Dismal Dublin reap Kilkenny whirlwind
Kilkenny 2-21 Dublin 0-9:IF A single moment crystallised this Leinster semi-final it was TJ Reid’s goal for Kilkenny on 18 minutes with the sides level. Up to that point, we had a contest; after it, we were barely left with a hurling championship.
Trying to tattoo a wider significance on to a solitary score is usually folly, but it is almost unavoidable here because so much of what went into Reid’s goal told the tale of the difference between the sides in Portlaoise on Saturday.
From a sideline cut around midfield Shane Durkin swung and scuffed, his only consolation being that he at least swung and scuffed straight to Johnny McCaffrey. But as soon as his midfield partner failed to rise the sliotar first time, Dublin were in trouble.
On first glance, they ought not to have been – in the scratch and scrap for possession, they had four bodies against Kilkenny’s three. But through the thicket of hurleys, it was Reid who managed the lightning-jab alchemy from ground to hand.
Even as he did, he was on his own 65-metre line so Dublin could not have imagined they were teetering on a cliff just yet. But with open country ahead of him, Reid knew the goal was on, even though he was still in his own half. He attacked the space with Ryan O’Dwyer in chase, dishing off a handpass to Richie Power who looped out around him on the Dublin 45.
O’Dwyer stopped running; Reid continued and made directly for the Dublin square. Power feinted right to dummy Tomás Brady, drew Peter Kelly and fed Reid, by now standing on the penalty spot.
Catch, turn, strike, goal.
The whole move took 14 seconds. It involved, by turns, a couple of Dublin mistakes in basic skills, a flash of Kilkenny’s teeth in winning possession, an awareness by the All-Ireland champions of what was on long before their opponents copped it, a Dublin player giving up the ghost before his job was done and a finish delivered as if the All-Ireland itself depended on it.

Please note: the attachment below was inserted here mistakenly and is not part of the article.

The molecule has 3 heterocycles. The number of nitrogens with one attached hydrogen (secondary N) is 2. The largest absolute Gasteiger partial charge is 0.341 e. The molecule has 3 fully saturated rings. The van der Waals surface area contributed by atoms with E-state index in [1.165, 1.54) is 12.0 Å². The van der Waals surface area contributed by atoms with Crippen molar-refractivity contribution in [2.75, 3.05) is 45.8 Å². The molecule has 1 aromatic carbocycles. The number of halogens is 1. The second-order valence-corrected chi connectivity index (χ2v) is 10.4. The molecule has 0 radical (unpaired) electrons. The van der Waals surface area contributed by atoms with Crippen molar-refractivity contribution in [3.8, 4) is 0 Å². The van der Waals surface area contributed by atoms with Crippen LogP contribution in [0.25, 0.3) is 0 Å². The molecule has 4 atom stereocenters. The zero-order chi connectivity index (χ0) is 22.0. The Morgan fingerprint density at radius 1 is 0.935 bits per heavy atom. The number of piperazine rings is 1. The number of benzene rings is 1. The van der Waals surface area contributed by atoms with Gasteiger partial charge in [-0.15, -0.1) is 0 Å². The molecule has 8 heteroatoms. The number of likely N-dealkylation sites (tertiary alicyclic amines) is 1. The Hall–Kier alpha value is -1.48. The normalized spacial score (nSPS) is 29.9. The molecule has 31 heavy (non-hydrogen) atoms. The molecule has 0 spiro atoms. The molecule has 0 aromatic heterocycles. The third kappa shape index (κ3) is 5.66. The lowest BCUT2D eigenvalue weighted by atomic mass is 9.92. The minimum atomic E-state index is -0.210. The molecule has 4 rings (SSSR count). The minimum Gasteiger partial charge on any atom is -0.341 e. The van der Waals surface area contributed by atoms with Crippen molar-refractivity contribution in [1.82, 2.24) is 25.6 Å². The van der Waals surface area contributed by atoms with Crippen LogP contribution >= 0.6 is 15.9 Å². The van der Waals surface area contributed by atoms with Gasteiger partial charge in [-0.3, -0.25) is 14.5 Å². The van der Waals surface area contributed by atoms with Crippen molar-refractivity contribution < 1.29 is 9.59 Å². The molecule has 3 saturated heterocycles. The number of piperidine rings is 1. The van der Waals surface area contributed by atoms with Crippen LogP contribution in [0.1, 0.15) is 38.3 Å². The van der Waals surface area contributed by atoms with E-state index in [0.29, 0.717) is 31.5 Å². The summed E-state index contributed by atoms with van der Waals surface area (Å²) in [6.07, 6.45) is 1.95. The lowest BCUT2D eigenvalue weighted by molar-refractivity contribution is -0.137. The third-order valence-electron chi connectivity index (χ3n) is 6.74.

By half-time, Kilkenny were 2-10 to 0-6 up and the day was done. After Reid’s goal, they outscored Dublin by 1-18 to 0-6. They performed, as Anthony Daly said afterwards, like they always perform. Ruthless in attack, canny and honest in defence.
JJ Delaney, Brian Hogan and Richie Doyle shut everything down in front of their own goal, Cillian Buckley and Paddy Hogan walked into their midfield as if losing Michael Fennelly and Michael Rice meant nothing.
Up front, Richie Power, Richie Hogan and Reid kept the tills ringing. They did not even need to see much from Henry Shefflin on the day he passed 500 points as an intercounty player. Everywhere you looked, it was business as usual. Mesmerising business, however casually their manager chooses to paint it.
“They don’t have to do anything fantastic,” said Brian Cody later. “You go into your position on the field and you do your job for the team. The panel is there – there’s not much point talking about the panel if you don’t take your opportunity when you step into the team. You don’t have to go in and be man of the match or anything, you just have to go in and do your job for the team. Their attitude is excellent.”